How Were The Japanese Islands Formed?

Rocky coast on the Japanese island of Omijima.
Rocky coast on the Japanese island of Omijima.

Officially known as the State of Japan, Japan is an island country that is located in the eastern region of the Asian continent. The island lies in the Pacific Ocean on the eastern side of mainland Asia. In total, there are 6,853 islands that make up Japan with some of the largest ones including Honshu, Kyushu, Shikoku, and Hokkaido islands. Of the total area of Japan, which is about 145,936.53 square miles, these four large islands make up around 97%. The islands were formed millions of years ago around the Pleistocene as well as the middle parts of the Silurian. Simply put, several massive ocean and plate movements are what led to the formation of the islands. Due to their location in the notorious Pacific Ring of Fire, it is no surprise that the islands are frequently plagued by volcanic and seismic action. For example, in 2011, the country was hit by the destructive Tōhoku earthquake and tsunami, which had a magnitude of 9.0 and ended up killing at least 15,896 people.

Formation of the Japanese Islands

About 750 million years ago, the supercontinent of Rodinia broke and formed the super ocean known as Panthalassa, which is also known as the Panthalassic or Panthalassan Ocean. On the eastern margin of the ocean were some rocks that later on became Japan. Over time, oceanic plates around the area began to undergo the process of subduction with the most recent plate to be subducted being the Izanagi Plate some 95 million years ago. Subduction refers to the process that happens when two tectonic plates come together and one of them is forced to go beneath the other one to become part of the mantle. Currently, the Pacific Plate is undergoing the process of subduction under the Okhotsk Plate albeit at a slow speed of a few centimeters per year. The process of subduction leads to the recycling of the continental crust, which is why most of the rocks in the Japanese archipelago date back the Permian era or beyond. The Permian era began some 47 million years ago, which is relatively young. This first phase is known as the orogeny phase.

Some 23 million years ago, the western side of Japan was actually part of Eurasia’s coastal area. Subduction led to the formation of parts of Japan such as the present-day Kyushu and the Chūgoku region. The subduction process caused a pulling effect that not only formed the aforementioned places but also the Sea of Japan as well as the Sea of Okhotsk. Experts believe that the two seas were formed between 15 and 20 million years ago and had freshwater at first before seawater arrived. In the Miocene era, which was about 16 million years ago, a peninsula was formed on the eastern coast of Eurasia. Present day Hokkaido and Tohoku were formed some 11 million years ago after being lifted from the seabed. Other regions such as the Chubu region were also formed around the same time. Some of the younger parts, which formed around two million years ago, include the Korea Strait, the Kantō Plain, and the Strait of Tartary.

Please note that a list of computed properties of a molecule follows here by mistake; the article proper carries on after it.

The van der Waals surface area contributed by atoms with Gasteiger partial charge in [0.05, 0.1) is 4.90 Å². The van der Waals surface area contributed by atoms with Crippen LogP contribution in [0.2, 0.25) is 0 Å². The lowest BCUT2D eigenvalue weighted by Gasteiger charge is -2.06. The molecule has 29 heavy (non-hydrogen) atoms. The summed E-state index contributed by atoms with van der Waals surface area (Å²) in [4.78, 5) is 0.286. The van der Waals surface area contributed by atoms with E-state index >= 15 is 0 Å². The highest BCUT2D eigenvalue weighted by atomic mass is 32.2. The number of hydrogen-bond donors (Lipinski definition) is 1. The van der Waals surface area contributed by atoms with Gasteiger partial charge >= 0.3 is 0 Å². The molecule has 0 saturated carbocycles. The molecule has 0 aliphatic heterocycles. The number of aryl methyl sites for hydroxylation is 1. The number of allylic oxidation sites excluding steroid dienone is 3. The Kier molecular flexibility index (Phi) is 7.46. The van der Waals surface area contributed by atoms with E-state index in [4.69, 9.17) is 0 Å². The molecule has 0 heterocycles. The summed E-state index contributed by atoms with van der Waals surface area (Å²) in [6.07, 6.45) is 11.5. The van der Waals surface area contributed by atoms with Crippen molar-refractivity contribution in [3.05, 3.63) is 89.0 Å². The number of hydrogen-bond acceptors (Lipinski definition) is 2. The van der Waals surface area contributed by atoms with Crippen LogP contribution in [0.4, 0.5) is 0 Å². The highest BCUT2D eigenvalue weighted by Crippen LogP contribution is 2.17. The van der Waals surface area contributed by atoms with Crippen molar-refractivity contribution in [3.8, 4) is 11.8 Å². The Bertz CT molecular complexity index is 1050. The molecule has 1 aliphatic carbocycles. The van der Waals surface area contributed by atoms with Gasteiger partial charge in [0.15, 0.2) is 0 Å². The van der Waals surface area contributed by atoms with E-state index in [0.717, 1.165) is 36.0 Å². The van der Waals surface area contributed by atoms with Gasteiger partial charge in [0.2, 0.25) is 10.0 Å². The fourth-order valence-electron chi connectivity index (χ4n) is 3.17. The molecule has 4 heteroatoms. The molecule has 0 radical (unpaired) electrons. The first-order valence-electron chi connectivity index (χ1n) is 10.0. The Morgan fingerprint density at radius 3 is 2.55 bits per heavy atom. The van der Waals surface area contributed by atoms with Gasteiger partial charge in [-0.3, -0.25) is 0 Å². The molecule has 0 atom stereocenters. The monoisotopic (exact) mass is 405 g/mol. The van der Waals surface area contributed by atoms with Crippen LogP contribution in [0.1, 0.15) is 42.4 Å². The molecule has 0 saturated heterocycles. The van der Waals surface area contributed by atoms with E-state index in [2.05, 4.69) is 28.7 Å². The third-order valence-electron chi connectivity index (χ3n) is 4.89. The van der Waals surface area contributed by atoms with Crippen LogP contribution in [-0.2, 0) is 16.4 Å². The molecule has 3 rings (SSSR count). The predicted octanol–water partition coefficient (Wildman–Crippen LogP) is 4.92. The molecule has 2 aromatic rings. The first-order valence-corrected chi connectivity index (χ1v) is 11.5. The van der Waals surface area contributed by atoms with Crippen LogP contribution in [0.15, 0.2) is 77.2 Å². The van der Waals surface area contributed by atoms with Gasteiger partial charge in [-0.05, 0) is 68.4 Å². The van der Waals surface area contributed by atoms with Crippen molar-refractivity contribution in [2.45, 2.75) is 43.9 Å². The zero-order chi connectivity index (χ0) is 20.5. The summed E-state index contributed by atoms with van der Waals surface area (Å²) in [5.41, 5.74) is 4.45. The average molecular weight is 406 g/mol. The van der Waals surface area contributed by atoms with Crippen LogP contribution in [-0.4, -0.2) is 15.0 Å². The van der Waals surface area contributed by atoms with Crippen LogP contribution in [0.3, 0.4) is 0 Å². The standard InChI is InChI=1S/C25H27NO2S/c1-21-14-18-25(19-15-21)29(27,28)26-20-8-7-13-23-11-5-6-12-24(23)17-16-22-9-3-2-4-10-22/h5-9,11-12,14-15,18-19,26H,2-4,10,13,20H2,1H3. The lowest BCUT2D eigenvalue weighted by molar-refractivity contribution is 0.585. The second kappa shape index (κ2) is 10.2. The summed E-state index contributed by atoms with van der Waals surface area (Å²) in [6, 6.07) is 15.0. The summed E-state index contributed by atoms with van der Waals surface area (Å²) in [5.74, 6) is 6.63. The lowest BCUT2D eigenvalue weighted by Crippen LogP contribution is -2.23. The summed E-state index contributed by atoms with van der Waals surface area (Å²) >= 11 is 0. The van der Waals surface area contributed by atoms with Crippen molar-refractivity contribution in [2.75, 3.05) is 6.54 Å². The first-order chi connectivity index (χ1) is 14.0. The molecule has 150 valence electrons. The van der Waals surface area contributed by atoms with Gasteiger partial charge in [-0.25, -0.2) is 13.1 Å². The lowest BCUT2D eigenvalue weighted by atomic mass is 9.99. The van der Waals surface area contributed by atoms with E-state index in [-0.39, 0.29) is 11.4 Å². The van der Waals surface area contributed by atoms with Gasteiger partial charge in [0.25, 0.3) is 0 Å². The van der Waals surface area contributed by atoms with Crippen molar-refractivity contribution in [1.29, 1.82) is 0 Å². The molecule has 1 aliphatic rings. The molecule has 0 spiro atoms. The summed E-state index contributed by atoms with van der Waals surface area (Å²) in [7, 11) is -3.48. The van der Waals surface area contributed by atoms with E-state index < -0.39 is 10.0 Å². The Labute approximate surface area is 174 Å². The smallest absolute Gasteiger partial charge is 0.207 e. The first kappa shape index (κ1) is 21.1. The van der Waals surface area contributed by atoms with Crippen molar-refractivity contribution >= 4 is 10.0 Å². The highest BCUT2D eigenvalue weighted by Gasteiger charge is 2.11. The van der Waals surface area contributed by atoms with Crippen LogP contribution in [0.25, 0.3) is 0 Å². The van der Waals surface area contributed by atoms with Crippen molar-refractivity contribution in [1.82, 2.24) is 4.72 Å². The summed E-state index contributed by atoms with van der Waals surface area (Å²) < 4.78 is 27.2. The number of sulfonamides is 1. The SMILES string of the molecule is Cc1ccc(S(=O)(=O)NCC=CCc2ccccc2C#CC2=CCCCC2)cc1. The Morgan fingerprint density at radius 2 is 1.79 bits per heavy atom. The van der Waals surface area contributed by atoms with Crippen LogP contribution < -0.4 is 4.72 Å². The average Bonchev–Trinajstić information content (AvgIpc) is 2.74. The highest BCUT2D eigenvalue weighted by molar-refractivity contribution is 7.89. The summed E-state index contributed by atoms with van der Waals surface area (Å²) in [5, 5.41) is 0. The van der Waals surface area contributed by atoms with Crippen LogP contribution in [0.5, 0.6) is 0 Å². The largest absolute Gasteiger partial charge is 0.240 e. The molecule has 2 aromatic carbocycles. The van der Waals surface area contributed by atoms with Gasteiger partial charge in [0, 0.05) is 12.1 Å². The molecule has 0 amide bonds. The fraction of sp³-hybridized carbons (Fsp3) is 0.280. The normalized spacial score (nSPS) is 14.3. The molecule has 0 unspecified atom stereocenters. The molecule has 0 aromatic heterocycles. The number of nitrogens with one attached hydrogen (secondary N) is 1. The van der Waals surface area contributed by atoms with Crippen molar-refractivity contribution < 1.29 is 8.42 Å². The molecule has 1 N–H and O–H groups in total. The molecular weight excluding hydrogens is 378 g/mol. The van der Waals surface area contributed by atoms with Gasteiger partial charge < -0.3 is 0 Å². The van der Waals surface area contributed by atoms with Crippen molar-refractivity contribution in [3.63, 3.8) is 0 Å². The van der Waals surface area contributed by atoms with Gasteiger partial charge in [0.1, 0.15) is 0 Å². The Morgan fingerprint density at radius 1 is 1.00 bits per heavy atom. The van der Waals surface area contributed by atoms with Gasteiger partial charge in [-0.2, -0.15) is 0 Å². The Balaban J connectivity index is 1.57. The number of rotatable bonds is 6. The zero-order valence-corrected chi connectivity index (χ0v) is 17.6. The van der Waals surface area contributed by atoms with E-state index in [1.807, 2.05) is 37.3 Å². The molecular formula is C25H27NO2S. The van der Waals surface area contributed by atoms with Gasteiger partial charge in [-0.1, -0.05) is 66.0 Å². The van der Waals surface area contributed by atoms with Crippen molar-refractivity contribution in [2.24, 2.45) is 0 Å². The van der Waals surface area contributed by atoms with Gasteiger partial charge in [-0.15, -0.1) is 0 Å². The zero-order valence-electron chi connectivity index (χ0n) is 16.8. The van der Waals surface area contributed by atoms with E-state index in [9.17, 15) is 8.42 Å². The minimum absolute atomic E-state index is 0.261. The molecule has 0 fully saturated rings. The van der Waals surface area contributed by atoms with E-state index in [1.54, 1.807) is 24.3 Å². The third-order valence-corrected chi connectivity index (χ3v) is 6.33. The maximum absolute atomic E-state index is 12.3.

Geological Data

Today, the geological structure and composition of the islands are things that have not yet been comprehended fully. One of the reasons why this is the case is that some parts of the islands have different ages. For example, the parts looking towards the oceanic plates are younger and have more features that are volcanic compared to other parts. On the other hand, the sides facing the Sea of Japan show evidence of heavy faulting and sedimentation. Looking at the northwestern side of the country, geological study is frustrated by thick deposits of from the quaternary era, which goes as far back as around 2.5 million years.

Despite the challenges, experts have grouped the islands into three parts namely Northeastern Japan, Central Japan, and Southwestern Japan. The northwestern part is located on the northern side of the Tanakura fault. The region last experienced volcanic activity between 14 and 17 million years ago. Central Japan is sandwiched by the Itoigawa-Shizuoka Tectonic Line and the Tanakura fault while Southwestern Japan lies on the southern side of the Itoigawa-Shizuoka Tectonic Line.

On the surface, surprisingly, only 0.8% of the country is made up of water despite the country being formed by island. The terrain, about 73%, is covered by mountains, which makes the land unsuitable for things like agriculture, building residential houses, and for industrial use. Consequently, the habitable places, which are mainly around the coastal areas, are extremely populated. In fact, Japan is among the most densely populated nations on the globe.

Geological Hazards

As stated earlier, Japan’s position places it within the notorious volcanic zone known as the Pacific Ring of Fire, which is also known as the circum-Pacific belt. The Ring of Fire has a length of about 25,000 miles and includes several oceanic trenches, plate movements, volcanic belts, and volcanic arcs. Since Japan is part of the ring, the archipelago is prone to destructive earthquakes as well as volcanic activity. In total, 90% of the earthquakes in the world take place along the ring.

Of the total earthquakes in the world, 10% of them happen in Japan. The ongoing subduction between tectonic plates such as the Philippine Sea Plate and the Pacific Plate is the main cause of these earthquakes. In a year, as many as 1,500 earthquakes can occur with most of them having a magnitude of between four and six. One of the most famous earthquakes of all time was the 1923 Great Kantō earthquake where at least 130,000 people passed away. Another one is known as the Great Hanshin earthquake, which occurred in 1995 and killed 6,434 people. Aside from earthquakes occurring on land, they can also occur in the sea and lead to the formation of tsunamis.


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